Just in case you were in any way confused (which it seems a whole lot of people are), copying is not stealing, as this charming little jingle illustrates.

    • ACTA

      • ALDE ACTA consultation makes tea not war

        The lobbyists blackmail Luc Devigne by embracement on principles. It is great to have finally a more professional discussion.

      • Smooth Criminal Harmonisation: ACTA, EU And IPR Enforcement

        Anything one can consider as politically cool from an EU perspective, ACTA (Anti-Counterfeiting Trade Agreement, the multilateral treaty to combat counterfeiting and piracy) negotiations have got it all: the internet, the USA, large potential for media exposure and a hitherto Nixonian element of secrecy balanced by a flow of thrilling documents leaked by generous deep-throats.

        Thus it’s hardly a surprise that during the past few months, being horrified – sometimes on the basis of irrational arguments – about this secretly negotiated treaty has superseded SWIFT as the fashionable cross-party pastime in Brussels.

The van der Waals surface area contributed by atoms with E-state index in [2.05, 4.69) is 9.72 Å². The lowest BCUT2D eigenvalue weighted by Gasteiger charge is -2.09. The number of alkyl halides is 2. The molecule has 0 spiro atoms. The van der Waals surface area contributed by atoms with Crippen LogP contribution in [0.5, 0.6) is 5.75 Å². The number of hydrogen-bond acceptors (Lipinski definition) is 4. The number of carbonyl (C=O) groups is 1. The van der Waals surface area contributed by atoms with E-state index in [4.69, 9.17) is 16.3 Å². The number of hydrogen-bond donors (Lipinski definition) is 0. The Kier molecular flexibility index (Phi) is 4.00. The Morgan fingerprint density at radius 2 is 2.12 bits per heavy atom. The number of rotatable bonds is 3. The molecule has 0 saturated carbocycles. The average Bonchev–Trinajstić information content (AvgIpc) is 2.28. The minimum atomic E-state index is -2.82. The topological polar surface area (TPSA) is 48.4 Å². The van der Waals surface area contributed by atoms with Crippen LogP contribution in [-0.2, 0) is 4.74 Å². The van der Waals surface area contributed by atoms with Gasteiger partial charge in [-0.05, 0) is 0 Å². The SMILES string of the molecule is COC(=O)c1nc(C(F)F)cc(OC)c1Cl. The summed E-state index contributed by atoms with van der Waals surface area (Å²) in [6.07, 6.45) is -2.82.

At the heart of all the ACTA anxiety is the hazard of policy laundering or legislation through the back door. Simply put: can we as Europeans envisage one morning “waking up” to our legal reality having been transformed via ACTA?

      • Luc Devigne and DG trade’s ACTArchy (ALDE hearing)

        What do I mean in the context of ACTA? It is the “maximalist attitude” which regards politics, legal technicalities, competences, balances, mandates as a simple restriction to be exhausted, pushed to its limits. I remember that was what fascinated me about ACTA from the very start of the process, the way in which the Commission brushed away all the technical difficulties.

      • Europe Learns The Truth(s) About ACTA

        The truth about the Anti-Counterfeiting Trade Agreement (ACTA) is different depending on which side you are on.

        At a hearing organised by the Liberal Party Group in the European Parliament in Brussels yesterday Canadian law professor and ACTA expert Michael Geist challenged the position of the European Commission and other negotiating parties to the agreement that ACTA would not lead to substantive law changes in the ACTA countries and also explained what possible long-term effects could result from the heavily debated treaty. Critics in Europe go one further in their rejection of ACTA which does undermine according to them democratic processes in the EU and EU member states.